Ozie Porter, a cafeteria worker at a North Miami-Dade County elementary school, has toured several homes and is considering buying one in Broward County or South Miami-Dade. She has no plans to return to Liberty City, with its reputation -- deserved or not -- for drugs and crime.

''I need a change. No, we need a change,'' Porter said, alluding to her son, Erick, 19. ``Erick needs to see more in life than over here.''

The HOPE VI program also pays for residents to take GED preparation classes or vocational or college courses. And Miami-Dade officials have started a homebuyer's program in which participants deposit money each month into a savings account for a future down payment.

Lottie Hines, a longtime public housing tenant and a HOPE VI peer counselor, has been encouraging fellow tenants to take advantage of the program. She believes that the larger the stake that residents hold in its future, the more influence they will have over how the new Scott/Carver development evolves.

''Anything can happen if we sit back and allow it,'' Hines said. ``If we have to keep fighting, so be it.''

Critics say too few low-income public housing tenants have the chance for better housing options.

The U.S. Department of Housing and Urban Development, which administers the HOPE VI program, gives the misleading impression, through local housing agencies, that all public housing tenants will be able to buy a house or rent a better apartment, critics say. In reality, they say, many end up in other public housing developments and are no better off than before.

''I know I can come back,'' Edwards said. ``But I'd like to see that option for many more.''

Also, in trying to build single-family homes, housing authorities destroy valuable units that cannot be replaced. More than 44,000 public housing units will be eliminated when HOPE VI projects nationwide are completed, according to a report by the Center for Community Change, a housing advocacy group based in Washington, D.C.

At Scott/Carver, only 30 percent of on-site units will be public housing. The county will sell the 291 other units to low- and moderate-income people. Returnees will get first preference, but there are no guarantees that they will qualify for a mortgage. Since the county earlier this year created the home-buying program aimed at families earning as little as $10,300 annually, 52 families have enrolled.

Worries about how many former residents will actually benefit from the new HOPE VI projects were reflected in interviews with public housing tenants across the country, including some at Scott, conducted for the report of the Center for Community Change.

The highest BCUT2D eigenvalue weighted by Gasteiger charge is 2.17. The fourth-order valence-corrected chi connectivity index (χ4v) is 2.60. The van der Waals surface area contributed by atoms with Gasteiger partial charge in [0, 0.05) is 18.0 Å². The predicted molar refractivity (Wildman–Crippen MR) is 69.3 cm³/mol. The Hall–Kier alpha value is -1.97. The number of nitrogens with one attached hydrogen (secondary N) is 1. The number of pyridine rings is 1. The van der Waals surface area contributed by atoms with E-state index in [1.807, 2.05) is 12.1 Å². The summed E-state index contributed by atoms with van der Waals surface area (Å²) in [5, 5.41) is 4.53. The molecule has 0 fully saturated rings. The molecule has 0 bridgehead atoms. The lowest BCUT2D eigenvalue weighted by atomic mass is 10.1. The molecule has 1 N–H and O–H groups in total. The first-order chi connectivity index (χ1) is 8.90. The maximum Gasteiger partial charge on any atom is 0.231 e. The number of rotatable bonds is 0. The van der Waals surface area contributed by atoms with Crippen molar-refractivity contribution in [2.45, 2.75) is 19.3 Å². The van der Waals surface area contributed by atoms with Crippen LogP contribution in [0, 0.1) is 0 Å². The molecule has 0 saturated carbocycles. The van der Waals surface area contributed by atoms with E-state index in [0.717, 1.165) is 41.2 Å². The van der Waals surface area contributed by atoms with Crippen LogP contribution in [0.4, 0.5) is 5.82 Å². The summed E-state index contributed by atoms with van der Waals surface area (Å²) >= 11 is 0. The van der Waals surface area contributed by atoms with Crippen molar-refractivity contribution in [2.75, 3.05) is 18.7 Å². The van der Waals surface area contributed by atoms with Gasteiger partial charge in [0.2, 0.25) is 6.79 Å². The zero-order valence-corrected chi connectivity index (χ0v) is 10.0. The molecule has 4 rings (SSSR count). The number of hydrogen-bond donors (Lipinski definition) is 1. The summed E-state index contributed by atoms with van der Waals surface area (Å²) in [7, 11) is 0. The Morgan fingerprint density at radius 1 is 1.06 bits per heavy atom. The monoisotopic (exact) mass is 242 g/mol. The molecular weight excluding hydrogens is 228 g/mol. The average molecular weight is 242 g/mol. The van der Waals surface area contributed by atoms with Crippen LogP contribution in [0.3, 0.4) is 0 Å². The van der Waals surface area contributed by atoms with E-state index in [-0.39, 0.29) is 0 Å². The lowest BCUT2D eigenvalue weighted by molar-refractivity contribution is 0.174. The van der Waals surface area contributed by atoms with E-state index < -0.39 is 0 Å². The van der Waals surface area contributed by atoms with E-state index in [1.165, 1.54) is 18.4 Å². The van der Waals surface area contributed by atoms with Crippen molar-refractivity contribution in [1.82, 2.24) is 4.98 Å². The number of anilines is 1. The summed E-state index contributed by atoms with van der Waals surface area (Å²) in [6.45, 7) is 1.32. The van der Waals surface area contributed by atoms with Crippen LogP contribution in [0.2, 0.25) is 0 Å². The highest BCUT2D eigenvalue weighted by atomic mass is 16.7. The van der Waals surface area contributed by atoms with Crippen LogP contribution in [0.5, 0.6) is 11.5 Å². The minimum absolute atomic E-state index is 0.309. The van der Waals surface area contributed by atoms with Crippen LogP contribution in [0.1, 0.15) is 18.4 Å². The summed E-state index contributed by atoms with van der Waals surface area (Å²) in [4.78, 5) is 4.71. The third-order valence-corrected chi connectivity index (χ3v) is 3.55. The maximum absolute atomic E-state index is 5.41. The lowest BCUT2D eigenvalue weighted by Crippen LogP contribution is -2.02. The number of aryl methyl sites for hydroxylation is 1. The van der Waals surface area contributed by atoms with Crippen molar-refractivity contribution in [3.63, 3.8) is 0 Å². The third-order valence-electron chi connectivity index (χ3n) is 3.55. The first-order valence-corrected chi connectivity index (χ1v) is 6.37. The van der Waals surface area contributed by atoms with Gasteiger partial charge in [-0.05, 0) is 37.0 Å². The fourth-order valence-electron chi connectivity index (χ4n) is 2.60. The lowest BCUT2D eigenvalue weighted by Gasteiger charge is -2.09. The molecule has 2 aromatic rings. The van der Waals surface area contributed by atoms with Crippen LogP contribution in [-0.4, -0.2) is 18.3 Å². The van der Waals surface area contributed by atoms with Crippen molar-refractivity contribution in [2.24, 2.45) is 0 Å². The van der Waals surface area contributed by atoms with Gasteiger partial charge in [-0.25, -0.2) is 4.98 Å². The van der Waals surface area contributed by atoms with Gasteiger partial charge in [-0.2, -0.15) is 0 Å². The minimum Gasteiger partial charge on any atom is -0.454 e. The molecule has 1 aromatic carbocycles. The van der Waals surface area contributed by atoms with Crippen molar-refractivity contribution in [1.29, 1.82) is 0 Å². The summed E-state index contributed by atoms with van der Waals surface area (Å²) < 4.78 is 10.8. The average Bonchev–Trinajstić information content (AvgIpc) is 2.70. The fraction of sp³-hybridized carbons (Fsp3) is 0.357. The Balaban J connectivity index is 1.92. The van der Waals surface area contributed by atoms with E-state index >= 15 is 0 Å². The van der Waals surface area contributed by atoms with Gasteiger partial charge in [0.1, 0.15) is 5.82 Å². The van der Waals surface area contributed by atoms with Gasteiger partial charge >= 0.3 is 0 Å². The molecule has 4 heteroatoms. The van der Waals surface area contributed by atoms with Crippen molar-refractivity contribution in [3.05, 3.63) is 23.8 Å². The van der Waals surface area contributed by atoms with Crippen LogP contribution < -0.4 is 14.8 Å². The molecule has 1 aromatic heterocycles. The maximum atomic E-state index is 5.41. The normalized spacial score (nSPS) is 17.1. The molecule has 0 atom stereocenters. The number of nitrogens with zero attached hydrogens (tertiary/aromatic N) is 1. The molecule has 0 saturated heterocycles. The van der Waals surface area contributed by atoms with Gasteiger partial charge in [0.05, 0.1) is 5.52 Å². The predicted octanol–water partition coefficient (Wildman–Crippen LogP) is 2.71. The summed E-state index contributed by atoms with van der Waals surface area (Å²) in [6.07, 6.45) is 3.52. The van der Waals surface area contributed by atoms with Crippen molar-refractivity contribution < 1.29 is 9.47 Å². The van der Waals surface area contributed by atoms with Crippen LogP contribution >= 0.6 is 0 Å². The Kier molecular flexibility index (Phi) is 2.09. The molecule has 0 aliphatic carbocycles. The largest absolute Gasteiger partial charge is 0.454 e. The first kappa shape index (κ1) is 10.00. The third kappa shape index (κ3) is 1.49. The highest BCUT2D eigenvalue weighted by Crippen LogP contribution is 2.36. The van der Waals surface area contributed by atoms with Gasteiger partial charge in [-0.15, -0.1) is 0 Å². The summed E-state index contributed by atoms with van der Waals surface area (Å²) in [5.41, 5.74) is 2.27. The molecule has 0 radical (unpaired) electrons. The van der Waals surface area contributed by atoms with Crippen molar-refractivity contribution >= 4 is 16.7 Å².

''Our concern is that over the last 10 years, the program is about making properties look pretty, but not dealing with people's lives,'' said Dashaw Hockett, a policy analyst for the center, who interviewed Scott residents.

Mary Reese, a plaintiff in a federal suit claiming that Miami-Dade County is illegally forcing residents to move, said the $35 million in federal funds to improve conditions at Scott/ Carver should benefit the original tenants.

''A lot of people have got fat off us, and we haven't gotten anything,'' Reese said.


Rene Rodriguez, executive director of the Miami-Dade Housing Agency, said the county will strive to make the relocation and return process as easy as possible.

''HOPE VI is not a cure-all,'' he said. ``But if they work with us, we'll make it happen.''

Earlier this year, after relentless prodding from activists, the county housing agency added 590 subsidized off-site rental units and affordable homes in the surrounding neighborhood specifically for Scott/Carver tenants. Those homes are not part of the new HOPE VI project.

One of those waiting to move into her off-site home is Scott tenant Octavia Anderson. She gave up publicly protesting HOPE VI when she realized that change was inevitable. Now she is simply eager for construction on her home, which is three months behind schedule, to be done.

''I want to raise my family and try to make a better life for them,'' said Anderson, a single mother of six. ``It's stressful now, but once we move we'll be more stable. My fight with HOPE VI will be over.''